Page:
Following the introduction by the Department of Health (DoH) of a new NHS scheme to encourage GPs to switch patients on to alternative cheaper generic medications when available, the Association of the British Pharmaceutical Industry (ABPI) has declared that it is to enter into a judicial review action against the DoH.
The intention behind the contested NHS initiative is to ensure that when generic drugs equivalent to branded drugs are available then GPs prescribe the generics which are cheaper. This latest initiative follows on from an observation by the National Audit Office that the NHS spends £500m too much on drugs used in the public sector and that there was a need to cut down drastically on the number of branded drugs being used by the health service.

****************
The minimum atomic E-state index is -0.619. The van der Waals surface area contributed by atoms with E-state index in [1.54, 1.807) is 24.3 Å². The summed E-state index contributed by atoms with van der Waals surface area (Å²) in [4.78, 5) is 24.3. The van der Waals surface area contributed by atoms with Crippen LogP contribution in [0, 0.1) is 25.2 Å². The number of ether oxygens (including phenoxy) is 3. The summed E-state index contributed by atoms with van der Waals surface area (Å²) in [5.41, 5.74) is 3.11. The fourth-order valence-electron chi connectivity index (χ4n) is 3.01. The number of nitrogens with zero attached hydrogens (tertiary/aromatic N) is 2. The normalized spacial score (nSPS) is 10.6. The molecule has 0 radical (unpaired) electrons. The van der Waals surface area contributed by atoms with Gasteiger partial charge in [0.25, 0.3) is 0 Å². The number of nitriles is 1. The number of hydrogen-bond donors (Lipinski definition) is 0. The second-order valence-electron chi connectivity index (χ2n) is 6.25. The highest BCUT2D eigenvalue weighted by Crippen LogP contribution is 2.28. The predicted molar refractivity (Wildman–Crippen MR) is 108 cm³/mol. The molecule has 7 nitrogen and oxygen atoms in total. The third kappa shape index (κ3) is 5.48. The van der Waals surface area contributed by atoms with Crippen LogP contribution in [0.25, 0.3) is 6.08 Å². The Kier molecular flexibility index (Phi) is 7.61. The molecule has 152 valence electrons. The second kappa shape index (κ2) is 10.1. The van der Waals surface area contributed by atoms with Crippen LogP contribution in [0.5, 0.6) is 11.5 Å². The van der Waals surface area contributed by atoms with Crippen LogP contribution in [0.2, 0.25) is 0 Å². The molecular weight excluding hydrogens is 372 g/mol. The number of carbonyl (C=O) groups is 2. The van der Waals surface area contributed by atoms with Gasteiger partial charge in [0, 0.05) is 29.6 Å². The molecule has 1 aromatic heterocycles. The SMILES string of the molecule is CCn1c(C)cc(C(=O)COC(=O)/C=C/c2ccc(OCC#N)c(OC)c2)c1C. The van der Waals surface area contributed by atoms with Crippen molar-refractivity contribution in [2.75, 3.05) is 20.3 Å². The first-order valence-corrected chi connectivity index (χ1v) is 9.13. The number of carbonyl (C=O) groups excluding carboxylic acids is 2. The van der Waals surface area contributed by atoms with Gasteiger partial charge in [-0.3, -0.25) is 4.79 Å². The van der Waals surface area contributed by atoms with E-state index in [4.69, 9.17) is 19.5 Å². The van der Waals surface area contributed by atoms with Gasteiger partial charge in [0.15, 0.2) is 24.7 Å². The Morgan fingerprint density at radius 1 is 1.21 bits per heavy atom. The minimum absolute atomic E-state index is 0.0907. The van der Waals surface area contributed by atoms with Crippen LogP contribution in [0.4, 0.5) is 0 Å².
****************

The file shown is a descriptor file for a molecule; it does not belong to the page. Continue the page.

Now that the ABPI has started judicial review proceedings, the DoH would appear to be in a relatively difficult position. It must balance, on the one hand, complaints that it is spending too much money unnecessarily on branded drugs, while on the other hand, it is being criticised for the introduction of a scheme aimed at avoiding excessive spending by encouraging GPs to put patients on generics where possible.
While the ABPI is basing its judicial review action on alleged illegality under EU law it seems that, given the subject matter of this case, it will be of wider interest to health professionals, government and the public more generally.